In structures (i) and (ii) above, it should be noted that the hydrogen atoms are not depicted in order to clarify that the optional Z substituent(s) can be attached to any atom of the heterocyclic ring, and that the point of attachment to structure (I) can be through a carbon or nitrogen atom.

Thus, in more specific embodiments of the invention, the compounds useful for treating or preventing a primary brain cancer or a brain metastasis contain structures (i) and (ii) and, wherein Z is present, R2 includes the following structures (iii) through (vi):


wherein Z is, for example, hydrogen or an alkyl group such as methyl.

In another embodiment of the invention, the compounds useful for treating or preventing a primary brain cancer or a brain metastasis are those wherein A of the heterocyclic ring R2 is O or NH, m1 is 1, and m2 is 0 or 1, as represented by, for example, the following structures (vii) and (viii):


As with structures (i) and (ii) above, in structures (vii) and (viii) the hydrogen atoms are not depicted in order to clarify that the optional Z substituent(s) may be attached to any atom of the heterocyclic ring, and that the point of attachment to structure (I) may be through a carbon or nitrogen atom.

In addition to the above-depicted structures, any hydrogen atom of the heterocyclic ring may be taken together with a hydrogen atom attached to an adjacent heterocyclic ring atom to form a double bond. For example, with regard to structure (vii) above, corresponding unsaturated analogs include the following structures (ix), (x) and (xi):

In one embodiment of this invention, R1 is an unsubstituted or substituted phenyl, and the compounds useful in the methods of this invention have the following structure (II):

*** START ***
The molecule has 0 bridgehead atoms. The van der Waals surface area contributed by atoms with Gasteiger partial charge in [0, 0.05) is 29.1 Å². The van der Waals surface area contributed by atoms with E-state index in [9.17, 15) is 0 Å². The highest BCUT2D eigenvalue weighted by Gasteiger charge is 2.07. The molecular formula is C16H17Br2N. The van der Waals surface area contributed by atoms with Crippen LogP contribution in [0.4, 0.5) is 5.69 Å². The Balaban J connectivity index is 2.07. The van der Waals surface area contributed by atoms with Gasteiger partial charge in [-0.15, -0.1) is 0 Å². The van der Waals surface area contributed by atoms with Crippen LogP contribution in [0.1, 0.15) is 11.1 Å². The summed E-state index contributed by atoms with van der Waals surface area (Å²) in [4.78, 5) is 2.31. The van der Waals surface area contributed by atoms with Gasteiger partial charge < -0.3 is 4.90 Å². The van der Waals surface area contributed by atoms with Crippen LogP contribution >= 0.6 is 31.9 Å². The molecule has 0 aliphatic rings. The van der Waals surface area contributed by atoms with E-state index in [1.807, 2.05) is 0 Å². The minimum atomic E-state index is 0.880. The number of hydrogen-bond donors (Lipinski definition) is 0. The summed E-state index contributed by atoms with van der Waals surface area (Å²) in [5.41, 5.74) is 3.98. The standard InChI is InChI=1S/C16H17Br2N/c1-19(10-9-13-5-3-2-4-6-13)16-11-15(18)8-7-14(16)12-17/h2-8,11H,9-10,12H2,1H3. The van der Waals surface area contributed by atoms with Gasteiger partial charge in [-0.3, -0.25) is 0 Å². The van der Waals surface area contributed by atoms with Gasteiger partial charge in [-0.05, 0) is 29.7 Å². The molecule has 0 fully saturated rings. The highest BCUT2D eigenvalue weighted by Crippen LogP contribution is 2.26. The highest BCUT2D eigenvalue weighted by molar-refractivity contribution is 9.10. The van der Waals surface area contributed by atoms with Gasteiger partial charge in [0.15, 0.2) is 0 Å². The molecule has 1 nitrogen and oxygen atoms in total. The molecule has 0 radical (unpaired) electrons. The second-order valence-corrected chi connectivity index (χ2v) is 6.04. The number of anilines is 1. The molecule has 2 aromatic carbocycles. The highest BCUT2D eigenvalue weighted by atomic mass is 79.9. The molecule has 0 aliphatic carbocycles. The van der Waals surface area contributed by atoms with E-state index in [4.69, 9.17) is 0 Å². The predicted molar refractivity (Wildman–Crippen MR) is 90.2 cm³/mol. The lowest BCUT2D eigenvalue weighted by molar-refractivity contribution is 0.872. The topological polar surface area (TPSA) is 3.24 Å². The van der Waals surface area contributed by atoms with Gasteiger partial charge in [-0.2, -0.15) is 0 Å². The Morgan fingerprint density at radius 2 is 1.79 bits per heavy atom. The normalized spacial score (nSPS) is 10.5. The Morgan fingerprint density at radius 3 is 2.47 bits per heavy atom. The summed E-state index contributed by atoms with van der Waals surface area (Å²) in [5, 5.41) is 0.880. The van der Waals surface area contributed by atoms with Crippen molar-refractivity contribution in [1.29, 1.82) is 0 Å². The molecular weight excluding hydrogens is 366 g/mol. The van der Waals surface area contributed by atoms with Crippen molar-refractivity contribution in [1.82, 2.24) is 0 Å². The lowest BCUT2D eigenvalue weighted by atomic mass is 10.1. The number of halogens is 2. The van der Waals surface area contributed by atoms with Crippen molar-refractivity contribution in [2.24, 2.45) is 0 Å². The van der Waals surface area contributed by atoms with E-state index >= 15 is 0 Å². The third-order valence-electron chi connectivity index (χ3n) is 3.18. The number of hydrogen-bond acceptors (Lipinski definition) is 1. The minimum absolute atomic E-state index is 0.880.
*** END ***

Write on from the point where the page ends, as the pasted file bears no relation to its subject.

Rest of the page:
wherein X represents one or more optional substitutents as defined above, and R2, R3, n and p are as defined above.

In another embodiment, the compounds useful for treating or preventing a primary brain cancer or a brain metastasis are those wherein R3 is hydrogen, as represented by structure (III):


wherein R1, R2, n and p are as defined above.

In more specific embodiments of structures (II) and (III), representative compounds useful in the methods of this invention have the following structure (IV):


wherein A, X, Z, m1, m2, n and p are as defined above.

In a further embodiment of structure (IV), m1, m2 and p are 1; A is CH2; the optional Z substituent is not present; n is 2; and compounds useful in the methods of this invention have the following structure (V):


wherein X represents one or more optional substitutents as defined above.

In a more specific embodiment, the compounds useful for treating or preventing a primary brain cancer or a brain metastasis are those wherein X is either (a) not present or (b) present and represents a single substituent, such as a single substituent at the para position. Accordingly, representative compounds useful in the methods of this invention include (but are not limited to) compounds having the following structures (VIa) and (VIb):


wherein X in structure (VIb) represents a halogen, preferably fluorine or chlorine.

A most preferable compound useful for treating or preventing a primary brain cancer or a brain metastasis has the following structure (VII):

In a further embodiment of this invention, p is 0, and compounds useful in the methods of this invention have the following structure (VIII):


wherein R1, R2, R3 and n are as defined above.

In one embodiment of structure (VIII), R1 is an unsubstituted or substituted phenyl, and the compounds useful in the methods of this invention have the following structure (IX):


wherein X represents one or more optional substituents as defined above, and R2, R3 and n are as defined above.